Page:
(This post is an excerpt from an online article. To read the entire article, click on the link at the bottom of the page)
From lost fishing nets down to microscopic particles from cosmetics, every piece of plastic ever produced is still on this planet. An astonishing 300 million tonnes of plastic items are produced worldwide every year, it never biodegrades and scientists estimate that as much as four per cent washes into or is dumped at sea every year.
Once in the oceans, plastic may get broken down by sunlight and wave action into millimetre-sized microplastic debris, but this can be just as much, or more, of a hazard to marine mammals, seabirds, fish and other creatures as they can mistake it for food.
But with a growing number of campaigns about plastic pollution, hard-hitting documentaries exposing the problem, and inventions to help collect debris, we are finally paying attention to the far-reaching effects of plastic pollution. As consumers, we all have the potential to make a positive impact, and as sailors we can play an important part.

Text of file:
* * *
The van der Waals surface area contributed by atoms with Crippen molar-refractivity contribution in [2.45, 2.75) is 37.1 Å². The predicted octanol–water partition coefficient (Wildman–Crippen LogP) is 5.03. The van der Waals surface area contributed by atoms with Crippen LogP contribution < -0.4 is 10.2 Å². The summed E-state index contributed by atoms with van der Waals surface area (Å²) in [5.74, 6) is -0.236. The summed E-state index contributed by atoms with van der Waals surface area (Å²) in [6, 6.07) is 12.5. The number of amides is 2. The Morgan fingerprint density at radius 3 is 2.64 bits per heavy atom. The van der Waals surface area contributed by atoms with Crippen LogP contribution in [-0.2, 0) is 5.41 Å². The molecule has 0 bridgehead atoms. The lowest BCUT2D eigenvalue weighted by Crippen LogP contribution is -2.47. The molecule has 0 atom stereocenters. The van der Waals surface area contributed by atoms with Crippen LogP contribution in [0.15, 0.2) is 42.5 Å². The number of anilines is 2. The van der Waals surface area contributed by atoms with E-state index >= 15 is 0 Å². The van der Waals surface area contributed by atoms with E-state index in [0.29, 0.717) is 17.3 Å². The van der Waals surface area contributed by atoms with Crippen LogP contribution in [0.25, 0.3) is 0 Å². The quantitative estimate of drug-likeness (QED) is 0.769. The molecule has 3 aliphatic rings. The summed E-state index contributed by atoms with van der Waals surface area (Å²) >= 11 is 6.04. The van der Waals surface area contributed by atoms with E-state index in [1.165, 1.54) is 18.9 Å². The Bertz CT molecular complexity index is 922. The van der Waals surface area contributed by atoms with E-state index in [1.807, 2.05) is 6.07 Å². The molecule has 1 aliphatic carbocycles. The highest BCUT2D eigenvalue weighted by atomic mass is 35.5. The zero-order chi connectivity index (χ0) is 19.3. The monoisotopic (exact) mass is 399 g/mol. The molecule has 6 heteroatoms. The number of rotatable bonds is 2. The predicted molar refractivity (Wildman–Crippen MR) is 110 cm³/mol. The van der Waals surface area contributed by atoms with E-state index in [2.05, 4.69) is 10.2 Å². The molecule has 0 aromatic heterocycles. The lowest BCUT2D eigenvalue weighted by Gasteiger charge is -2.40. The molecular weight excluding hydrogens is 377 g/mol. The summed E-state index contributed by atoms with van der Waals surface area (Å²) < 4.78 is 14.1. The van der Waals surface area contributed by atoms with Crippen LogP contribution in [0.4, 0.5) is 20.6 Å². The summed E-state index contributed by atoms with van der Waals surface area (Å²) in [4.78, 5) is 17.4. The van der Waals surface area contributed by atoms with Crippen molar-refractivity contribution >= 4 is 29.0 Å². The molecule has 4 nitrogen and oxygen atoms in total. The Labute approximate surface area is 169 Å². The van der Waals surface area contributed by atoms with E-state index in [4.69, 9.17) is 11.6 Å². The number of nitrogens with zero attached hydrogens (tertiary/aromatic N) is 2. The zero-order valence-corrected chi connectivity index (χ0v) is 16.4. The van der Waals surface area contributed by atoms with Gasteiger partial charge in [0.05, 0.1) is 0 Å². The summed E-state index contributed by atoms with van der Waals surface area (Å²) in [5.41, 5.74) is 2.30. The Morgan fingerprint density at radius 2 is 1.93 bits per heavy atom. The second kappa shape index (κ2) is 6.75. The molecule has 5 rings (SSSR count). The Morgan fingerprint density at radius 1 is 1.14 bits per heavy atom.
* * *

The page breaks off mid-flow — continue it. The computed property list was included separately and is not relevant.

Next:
We need to clean up our oceans. Biologist Anna Turns investigates the global scale of plastic pollution, while Toby Hodges looks at how the top sailors and event organizers are leading the charge for change…
So what is the scale of the problem and what can we all do to help keep our oceans clean?
Richard Thompson is professor of marine biology at the University of Plymouth, heading up the International Marine Litter Research Unit. He first coined the phrase ‘microplastics’ in 2004. Thompson is optimistic that we can gradually change the way we produce, use and dispose of plastic but he says there’s no quick fix: “We can’t manage without plastics because they bring too many societal benefits, so going plastic-free isn’t the answer.
“It’s complex but solvable. Ultimately, it’s about designing and using plastic differently. It’s crucial that we design plastic items with end-of-life in mind, especially single-use items that are used so fleetingly and yet make up 40 per cent of plastic produced.
“Single-use plastics is a key proportion of marine litter and therefore a great starting place to address the issue of ocean plastics,” says Thompson.
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